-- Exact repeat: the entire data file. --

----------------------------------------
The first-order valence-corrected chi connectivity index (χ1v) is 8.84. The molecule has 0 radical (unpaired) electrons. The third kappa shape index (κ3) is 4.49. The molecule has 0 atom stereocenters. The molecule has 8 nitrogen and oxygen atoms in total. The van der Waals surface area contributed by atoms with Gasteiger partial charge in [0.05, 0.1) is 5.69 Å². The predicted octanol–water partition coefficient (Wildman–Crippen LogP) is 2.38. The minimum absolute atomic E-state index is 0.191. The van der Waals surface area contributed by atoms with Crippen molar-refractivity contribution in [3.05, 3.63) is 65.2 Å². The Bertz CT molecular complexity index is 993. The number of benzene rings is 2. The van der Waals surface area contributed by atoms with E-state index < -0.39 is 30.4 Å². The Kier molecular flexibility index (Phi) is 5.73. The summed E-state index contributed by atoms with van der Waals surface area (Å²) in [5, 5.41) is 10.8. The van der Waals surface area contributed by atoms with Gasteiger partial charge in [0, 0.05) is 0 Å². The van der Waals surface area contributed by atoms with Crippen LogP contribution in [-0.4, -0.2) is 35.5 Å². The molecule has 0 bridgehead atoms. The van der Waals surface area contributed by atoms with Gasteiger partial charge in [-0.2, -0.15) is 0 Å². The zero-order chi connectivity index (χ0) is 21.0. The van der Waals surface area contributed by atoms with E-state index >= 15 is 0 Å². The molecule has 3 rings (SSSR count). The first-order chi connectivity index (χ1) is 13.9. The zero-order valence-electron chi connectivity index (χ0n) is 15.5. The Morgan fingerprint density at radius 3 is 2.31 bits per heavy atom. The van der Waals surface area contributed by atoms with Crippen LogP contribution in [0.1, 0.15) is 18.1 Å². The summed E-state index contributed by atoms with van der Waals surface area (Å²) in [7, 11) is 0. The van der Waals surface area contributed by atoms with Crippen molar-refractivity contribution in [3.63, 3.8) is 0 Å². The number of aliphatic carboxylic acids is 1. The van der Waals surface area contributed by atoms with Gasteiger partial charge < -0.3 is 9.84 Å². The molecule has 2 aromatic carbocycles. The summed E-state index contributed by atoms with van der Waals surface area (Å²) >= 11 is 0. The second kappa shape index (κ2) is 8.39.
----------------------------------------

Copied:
The first-order valence-corrected chi connectivity index (χ1v) is 8.84. The molecule has 0 radical (unpaired) electrons. The third kappa shape index (κ3) is 4.49. The molecule has 0 atom stereocenters. The molecule has 8 nitrogen and oxygen atoms in total. The van der Waals surface area contributed by atoms with Gasteiger partial charge in [0.05, 0.1) is 5.69 Å². The predicted octanol–water partition coefficient (Wildman–Crippen LogP) is 2.38. The minimum absolute atomic E-state index is 0.191. The van der Waals surface area contributed by atoms with Crippen molar-refractivity contribution in [3.05, 3.63) is 65.2 Å². The Bertz CT molecular complexity index is 993. The number of benzene rings is 2. The van der Waals surface area contributed by atoms with E-state index < -0.39 is 30.4 Å². The Kier molecular flexibility index (Phi) is 5.73. The summed E-state index contributed by atoms with van der Waals surface area (Å²) in [5, 5.41) is 10.8. The van der Waals surface area contributed by atoms with Gasteiger partial charge in [0, 0.05) is 0 Å². The van der Waals surface area contributed by atoms with Crippen LogP contribution in [-0.4, -0.2) is 35.5 Å². The molecule has 0 bridgehead atoms. The van der Waals surface area contributed by atoms with Gasteiger partial charge in [-0.2, -0.15) is 0 Å². The zero-order chi connectivity index (χ0) is 21.0. The van der Waals surface area contributed by atoms with E-state index >= 15 is 0 Å². The molecule has 3 rings (SSSR count). The first-order chi connectivity index (χ1) is 13.9. The zero-order valence-electron chi connectivity index (χ0n) is 15.5. The Morgan fingerprint density at radius 3 is 2.31 bits per heavy atom. The van der Waals surface area contributed by atoms with Crippen LogP contribution in [0.1, 0.15) is 18.1 Å². The summed E-state index contributed by atoms with van der Waals surface area (Å²) in [7, 11) is 0. The van der Waals surface area contributed by atoms with Crippen molar-refractivity contribution in [3.63, 3.8) is 0 Å². The number of aliphatic carboxylic acids is 1. The van der Waals surface area contributed by atoms with Gasteiger partial charge < -0.3 is 9.84 Å². The molecule has 2 aromatic carbocycles. The summed E-state index contributed by atoms with van der Waals surface area (Å²) >= 11 is 0. The second kappa shape index (κ2) is 8.39.